I recently bought a Saeco Titan coffee grinder, and have been very pleased with the consistency and control of the grind size. I had to hack it (of course) to get the grind fine enough for espresso, but it's working, and it seems like a well-built machine.
For info on adjusting the grind size outside of the factory settings, see here:
The Saeco Titan, Starbucks Barista, and Solis 166 are all the same machine. There are probably a few other rebranded models out there too.
A few years ago, I took a Krups "steam-powered" espresso machine and retrofitted it with a temperature control and air pump. The air pump pressurizes the air above the hot water in the heating tank, and the water is conveyed from the bottom of the tank to the group head. Thus, the air pressure will be the same as the water pressure. This differs from commercial espresso machines which use a water pump to move a specific volume of water through the coffee. The pressure is determined by the resistance the coffee poses to the set flow rate of water.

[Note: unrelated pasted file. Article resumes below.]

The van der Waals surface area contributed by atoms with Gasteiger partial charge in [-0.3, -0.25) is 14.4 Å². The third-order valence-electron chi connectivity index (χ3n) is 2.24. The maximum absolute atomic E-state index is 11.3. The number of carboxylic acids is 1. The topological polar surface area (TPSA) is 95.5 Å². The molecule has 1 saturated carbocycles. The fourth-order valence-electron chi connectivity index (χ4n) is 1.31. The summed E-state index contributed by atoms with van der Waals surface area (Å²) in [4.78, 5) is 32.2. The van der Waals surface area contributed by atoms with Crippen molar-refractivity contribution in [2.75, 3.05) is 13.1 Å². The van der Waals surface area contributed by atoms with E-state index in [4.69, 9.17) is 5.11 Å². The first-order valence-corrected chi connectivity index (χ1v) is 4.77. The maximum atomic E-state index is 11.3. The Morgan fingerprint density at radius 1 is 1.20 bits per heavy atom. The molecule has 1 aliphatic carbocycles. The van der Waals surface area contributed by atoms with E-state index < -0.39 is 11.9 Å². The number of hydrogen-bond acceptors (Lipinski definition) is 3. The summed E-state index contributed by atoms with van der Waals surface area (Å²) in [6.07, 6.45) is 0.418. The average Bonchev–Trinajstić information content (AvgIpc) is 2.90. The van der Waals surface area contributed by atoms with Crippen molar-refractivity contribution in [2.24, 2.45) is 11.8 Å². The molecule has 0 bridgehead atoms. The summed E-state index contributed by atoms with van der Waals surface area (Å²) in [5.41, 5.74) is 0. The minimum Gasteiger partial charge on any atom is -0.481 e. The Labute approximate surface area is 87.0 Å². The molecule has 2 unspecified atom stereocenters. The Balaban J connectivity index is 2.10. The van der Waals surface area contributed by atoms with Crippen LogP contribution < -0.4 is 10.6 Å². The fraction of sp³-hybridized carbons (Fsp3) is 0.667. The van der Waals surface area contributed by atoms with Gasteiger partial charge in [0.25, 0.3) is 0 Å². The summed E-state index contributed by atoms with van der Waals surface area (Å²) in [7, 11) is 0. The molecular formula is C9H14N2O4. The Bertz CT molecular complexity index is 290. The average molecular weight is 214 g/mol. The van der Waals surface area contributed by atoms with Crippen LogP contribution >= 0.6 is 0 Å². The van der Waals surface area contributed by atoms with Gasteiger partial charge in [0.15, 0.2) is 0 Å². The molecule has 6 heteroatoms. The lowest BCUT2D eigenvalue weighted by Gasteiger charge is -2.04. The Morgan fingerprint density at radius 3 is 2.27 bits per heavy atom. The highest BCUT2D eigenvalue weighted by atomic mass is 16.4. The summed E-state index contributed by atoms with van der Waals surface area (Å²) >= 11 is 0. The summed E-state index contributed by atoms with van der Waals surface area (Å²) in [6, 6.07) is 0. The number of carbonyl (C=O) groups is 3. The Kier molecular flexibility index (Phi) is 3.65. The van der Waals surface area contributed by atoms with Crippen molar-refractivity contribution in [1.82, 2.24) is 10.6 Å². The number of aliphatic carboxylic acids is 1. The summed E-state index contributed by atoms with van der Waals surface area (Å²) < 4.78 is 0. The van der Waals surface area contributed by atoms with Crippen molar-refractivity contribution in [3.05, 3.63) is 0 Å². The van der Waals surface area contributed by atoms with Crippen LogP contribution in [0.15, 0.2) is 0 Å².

The temperature control was hacked from an old meat thermometer. It has a very basic proportional control. The air pump was salvaged from a 12V tire-inflator compressor. The large circuit board is a computer power supply that provides high current 12V to the compressor.
About 14g of coffee, finely ground and tamped down into the portafilter.
I realize my shot is a little fast and pours out too violently. I'm still figuring out the ideal pressures and valve opening sequences for this machine. Since this is essentially a constant-pressure machine and commerical machines are constant flow-rate, there may always be some differences in how the coffee is made.
Lots of crema. This demitasse holds about 2 oz with additional headroom for the crema. It tastes great! I am very happy with the espresso that it makes. On cold days, I usually take a sip from the demitasse, then dump the rest into a large mug of hot water for an Americano.